Species at risk from ocean acidification

As seawater becomes more acidic, less calcium is biologically available. This can cause problems for animals that need calcium in the form of carbonate to build shells or skeletons. 

Last changed: 11. June 2013


The production of Norwegian oil and gas takes place around the clock, throughout the year, involving several thousand people. Safety on the Norwegian continental shelf is strictly regulated and all participants are required to operate in accordance with regulatory requirements.

Last changed: 31. May 2013

Management plans for marine areas

A good environmental condition shall be ensured in Norwegian marine areas through management plans that are developed and monitored by the appropriate authorities.

Last changed: 25. May 2013

Ship traffic in the Arctic – climate change and new challenges

Climate change has led to reduced ice cover in the Arctic. This allows for increased shipping traffic, and in the longer term perhaps also trans-polar traffic through the international waters of the Arctic Ocean. There are special risks associated with this type of shipping.

Last changed: 25. May 2013

Environmental monitoring of Svalbard and Jan Mayen

MOSJ is a system for monitoring the environment on Svalbard and Jan Mayen and the surrounding waters.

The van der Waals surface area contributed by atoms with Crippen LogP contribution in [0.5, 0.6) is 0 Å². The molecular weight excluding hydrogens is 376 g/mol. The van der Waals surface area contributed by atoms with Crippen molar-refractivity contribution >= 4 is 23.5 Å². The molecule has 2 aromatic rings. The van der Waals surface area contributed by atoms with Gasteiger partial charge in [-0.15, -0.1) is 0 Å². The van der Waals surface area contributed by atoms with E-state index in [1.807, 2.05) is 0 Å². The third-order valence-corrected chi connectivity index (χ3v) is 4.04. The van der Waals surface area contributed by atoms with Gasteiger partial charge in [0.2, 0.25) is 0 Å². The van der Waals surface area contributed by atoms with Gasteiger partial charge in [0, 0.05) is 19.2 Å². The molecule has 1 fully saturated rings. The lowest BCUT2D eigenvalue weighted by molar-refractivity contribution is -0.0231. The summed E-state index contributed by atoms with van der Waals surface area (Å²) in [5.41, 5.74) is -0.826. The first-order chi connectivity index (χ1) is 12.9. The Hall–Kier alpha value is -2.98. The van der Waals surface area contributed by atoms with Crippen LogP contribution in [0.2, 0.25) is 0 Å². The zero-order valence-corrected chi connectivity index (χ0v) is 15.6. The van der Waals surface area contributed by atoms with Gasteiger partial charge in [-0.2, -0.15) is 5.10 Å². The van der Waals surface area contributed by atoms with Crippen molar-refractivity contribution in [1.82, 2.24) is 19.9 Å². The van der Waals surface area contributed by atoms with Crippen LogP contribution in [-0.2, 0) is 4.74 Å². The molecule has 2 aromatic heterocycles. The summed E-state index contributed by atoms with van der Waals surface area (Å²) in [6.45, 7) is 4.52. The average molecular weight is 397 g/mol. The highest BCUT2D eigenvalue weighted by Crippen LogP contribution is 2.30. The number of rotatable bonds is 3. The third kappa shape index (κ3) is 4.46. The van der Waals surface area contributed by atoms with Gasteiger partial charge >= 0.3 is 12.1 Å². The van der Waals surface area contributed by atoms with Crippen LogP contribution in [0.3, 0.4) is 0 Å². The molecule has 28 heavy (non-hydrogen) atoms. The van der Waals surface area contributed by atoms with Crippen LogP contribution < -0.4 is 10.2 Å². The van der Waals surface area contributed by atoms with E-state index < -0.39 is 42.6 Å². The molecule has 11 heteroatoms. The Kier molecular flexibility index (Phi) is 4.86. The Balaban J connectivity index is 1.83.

Last changed: 20. May 2013

Research on ice-dependent ecosystems in the Arctic

ICE Ecosystems is a research programme that focuses on Arctic species that are threatened by future climate change; ice fauna, zooplankton, polar cod, polar bears, ringed seals and ivory gulls.

Last changed: 20. May 2013

What will ice-free water mean for life in the Arctic?

The Arctic is melting. There is more and more open water in the Arctic Ocean, and melting is faster than ice models can predict.

Last changed: 20. May 2013

Ocean currents

Ocean currents are essential for life in the sea – and for the climate of the lands that border on the waters. 

Last changed: 20. May 2013


The main sources of radioactive contamination in Norway have until now been the fallout after nuclear testing in the 1950s and 1960s, Western European reprocessing facilities for spent nuclear fuel and fallout from the Chernobyl accident in 1986.

Last changed: 20. May 2013

The ocean becomes more acidic

The ocean has become 30 percent more acidic since the beginning of the industrial revolution, and acidification is accelerating.

Last changed: 20. May 2013